When you see ‘per square foot’ rates quoted for lease space it is important to understand how these rates are calculated. When you multiply the rate per square foot by the total square feet of the space what you will come up with is a per an num cost. Which means annual rent. To get your monthly expense. You divide that by 12. You perform this calculation with both base rent as well as the triple net expense to get an understanding of what you can expect to pay the land lord monthly. Often you will need to get the triple net expense from your Commercial Realtor®.
For example: If a space is advertised as $14/sq ft, and is a 2000 sq ft space, multiply that price by
the square footage and that is your annual total. Divide that by 12 for your monthly rent. You also do this for triple net.
Base Rent $14/sq ft x 2000 sq ft = $28,000 annually
Divide by 12 and you get$2,333.33
NNN $4.25/sq ft x 2000 sq ft = $8,500 annually
Divide by 12 and you get $708.33
This gives you a monthly rent expense of $3,041.66 plus 5% GST,your own utilities and insurance. It is very important to know that triple net is typically reconciled each year for the prior year’s expenses, so it is common for triple net increase each year, as does inflation,and it is common to get a bill which represents the deficit from any expenses that were underpaid from the last calendar year.
Deposits are negotiated on a case-by-case basis,however a typical standard for a business with along track record and good financials can pay expect to pay around 2 to 3 months’ rent as a deposit. For start-up businesses some landlords may require up to six months or more.Personal covenants may also be negotiated to reduce risk to make sure that you are clear as to what sort of guarantees are being provided against the lease, both corporately and personally.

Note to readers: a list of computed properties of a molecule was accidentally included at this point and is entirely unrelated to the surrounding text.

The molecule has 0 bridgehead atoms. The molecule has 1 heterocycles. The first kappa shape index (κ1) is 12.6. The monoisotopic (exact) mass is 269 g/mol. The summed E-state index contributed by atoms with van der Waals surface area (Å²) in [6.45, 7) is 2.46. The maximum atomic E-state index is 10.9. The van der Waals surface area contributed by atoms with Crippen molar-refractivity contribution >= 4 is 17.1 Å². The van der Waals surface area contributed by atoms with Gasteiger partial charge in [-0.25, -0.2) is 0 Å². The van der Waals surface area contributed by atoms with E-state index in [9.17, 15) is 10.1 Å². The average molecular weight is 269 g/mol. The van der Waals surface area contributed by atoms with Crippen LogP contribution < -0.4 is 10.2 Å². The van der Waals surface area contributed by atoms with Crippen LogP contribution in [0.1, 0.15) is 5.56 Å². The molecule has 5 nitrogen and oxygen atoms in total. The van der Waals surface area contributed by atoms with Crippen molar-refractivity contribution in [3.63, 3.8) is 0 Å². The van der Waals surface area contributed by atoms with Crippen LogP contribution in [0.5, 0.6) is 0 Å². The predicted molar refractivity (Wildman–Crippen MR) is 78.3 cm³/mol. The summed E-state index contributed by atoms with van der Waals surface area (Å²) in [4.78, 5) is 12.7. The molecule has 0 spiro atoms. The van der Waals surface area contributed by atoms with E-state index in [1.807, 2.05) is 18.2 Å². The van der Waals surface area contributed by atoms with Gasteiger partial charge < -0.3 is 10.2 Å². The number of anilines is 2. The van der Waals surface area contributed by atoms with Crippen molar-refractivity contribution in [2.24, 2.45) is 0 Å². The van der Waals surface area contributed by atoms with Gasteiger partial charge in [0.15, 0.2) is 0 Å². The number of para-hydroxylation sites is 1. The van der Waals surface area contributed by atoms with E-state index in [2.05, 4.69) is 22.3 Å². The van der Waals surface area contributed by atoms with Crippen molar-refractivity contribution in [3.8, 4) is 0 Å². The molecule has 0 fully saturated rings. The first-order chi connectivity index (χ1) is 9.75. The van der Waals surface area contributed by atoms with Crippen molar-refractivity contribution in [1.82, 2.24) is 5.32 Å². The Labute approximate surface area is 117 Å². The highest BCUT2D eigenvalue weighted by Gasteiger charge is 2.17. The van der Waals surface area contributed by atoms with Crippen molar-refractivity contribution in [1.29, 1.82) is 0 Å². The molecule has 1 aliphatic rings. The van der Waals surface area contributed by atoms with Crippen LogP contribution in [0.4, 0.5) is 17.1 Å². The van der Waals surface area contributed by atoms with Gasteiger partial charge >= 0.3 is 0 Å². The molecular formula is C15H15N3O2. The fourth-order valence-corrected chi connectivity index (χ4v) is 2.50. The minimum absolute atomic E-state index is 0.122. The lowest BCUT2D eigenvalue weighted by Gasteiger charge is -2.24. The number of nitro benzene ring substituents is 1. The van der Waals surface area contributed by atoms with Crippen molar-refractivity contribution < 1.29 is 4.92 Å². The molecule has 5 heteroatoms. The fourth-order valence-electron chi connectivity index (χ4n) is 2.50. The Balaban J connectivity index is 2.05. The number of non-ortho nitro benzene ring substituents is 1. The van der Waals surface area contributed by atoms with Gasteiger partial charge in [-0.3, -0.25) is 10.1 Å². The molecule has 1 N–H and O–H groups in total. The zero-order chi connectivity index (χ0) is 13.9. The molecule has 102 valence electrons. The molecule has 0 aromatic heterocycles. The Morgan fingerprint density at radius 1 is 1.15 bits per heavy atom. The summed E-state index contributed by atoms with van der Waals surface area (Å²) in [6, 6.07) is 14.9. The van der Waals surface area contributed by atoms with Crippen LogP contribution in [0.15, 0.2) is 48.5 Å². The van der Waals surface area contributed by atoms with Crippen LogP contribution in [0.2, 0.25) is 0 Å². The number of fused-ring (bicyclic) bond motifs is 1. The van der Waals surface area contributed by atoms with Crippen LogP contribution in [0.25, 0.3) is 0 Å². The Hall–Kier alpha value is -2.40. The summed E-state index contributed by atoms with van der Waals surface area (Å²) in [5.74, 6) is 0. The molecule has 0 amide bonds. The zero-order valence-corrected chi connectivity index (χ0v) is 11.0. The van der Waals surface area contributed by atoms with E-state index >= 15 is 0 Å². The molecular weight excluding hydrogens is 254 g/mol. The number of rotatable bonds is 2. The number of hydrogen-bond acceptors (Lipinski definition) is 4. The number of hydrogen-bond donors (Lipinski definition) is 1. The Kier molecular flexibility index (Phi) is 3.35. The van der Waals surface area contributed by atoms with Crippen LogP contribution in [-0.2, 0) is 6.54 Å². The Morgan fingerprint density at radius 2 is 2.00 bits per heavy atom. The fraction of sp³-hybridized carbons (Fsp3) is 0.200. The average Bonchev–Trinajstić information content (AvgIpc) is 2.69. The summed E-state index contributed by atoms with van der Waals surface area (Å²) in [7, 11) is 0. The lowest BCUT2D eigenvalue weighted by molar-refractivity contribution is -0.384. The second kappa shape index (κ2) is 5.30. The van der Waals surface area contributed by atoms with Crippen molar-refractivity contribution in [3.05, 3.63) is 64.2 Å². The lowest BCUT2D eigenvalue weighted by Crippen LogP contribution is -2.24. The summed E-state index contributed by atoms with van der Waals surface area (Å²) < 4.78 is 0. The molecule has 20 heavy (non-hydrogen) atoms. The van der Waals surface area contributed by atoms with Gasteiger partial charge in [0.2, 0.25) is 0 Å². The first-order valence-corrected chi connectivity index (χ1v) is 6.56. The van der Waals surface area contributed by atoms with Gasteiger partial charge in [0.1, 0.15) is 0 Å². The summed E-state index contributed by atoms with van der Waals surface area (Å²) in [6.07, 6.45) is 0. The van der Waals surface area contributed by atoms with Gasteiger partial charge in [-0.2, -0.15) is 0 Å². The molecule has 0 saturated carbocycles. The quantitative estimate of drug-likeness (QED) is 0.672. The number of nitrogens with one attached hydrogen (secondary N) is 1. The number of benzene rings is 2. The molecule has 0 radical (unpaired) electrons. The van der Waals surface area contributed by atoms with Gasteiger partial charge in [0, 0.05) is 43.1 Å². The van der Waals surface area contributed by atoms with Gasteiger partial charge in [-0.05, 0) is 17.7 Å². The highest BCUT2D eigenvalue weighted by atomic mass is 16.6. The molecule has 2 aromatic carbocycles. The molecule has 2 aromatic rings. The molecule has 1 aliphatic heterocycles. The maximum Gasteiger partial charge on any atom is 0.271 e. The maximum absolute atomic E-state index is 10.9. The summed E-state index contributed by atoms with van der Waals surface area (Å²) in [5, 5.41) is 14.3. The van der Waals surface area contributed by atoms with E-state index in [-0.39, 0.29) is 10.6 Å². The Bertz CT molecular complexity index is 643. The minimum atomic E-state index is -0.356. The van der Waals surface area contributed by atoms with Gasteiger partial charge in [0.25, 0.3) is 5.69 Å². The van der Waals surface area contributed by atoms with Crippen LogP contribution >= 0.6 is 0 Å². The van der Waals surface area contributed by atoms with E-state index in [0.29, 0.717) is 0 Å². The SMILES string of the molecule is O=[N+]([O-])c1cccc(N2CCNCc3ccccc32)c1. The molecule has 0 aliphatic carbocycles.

When you are negotiating your offer to lease, your Commercial Realtor® will typically request tenant inducements. Tenant inducements (the acronym is TI’s) or lease incentives to attract new tenants to rent a space. Incentives may include a rent, free period, tenant improvement allowances, or even a cash payment (although the cash payment is slightly less typical in the current market). They may also request a fixturing period which is a term that refers to a period where rent is not charged so that you can get the space ready for business. Sometimes if you finish your renovations early you can continue with the free rent period but in some instances, you may have to start paying rent as soon as you open your doors for business. Make sure you are clear on which situation your lease includes.
These are some of the basic concepts that you will need to understand when shopping for Commercial Lease space online.To learn more about the commercial leasing process, please feel free to visit my website at https://shopcommercial.ca/commercial-real-estate-leasing-guide/or if you or anyone you know is looking for a Commercial Realtor®to help you navigate the leasing process in British Columbia. Please don’t hesitate to reach out to me at 250-448-5008 or email me at firstname.lastname@example.org.
Macdonald Realty Interior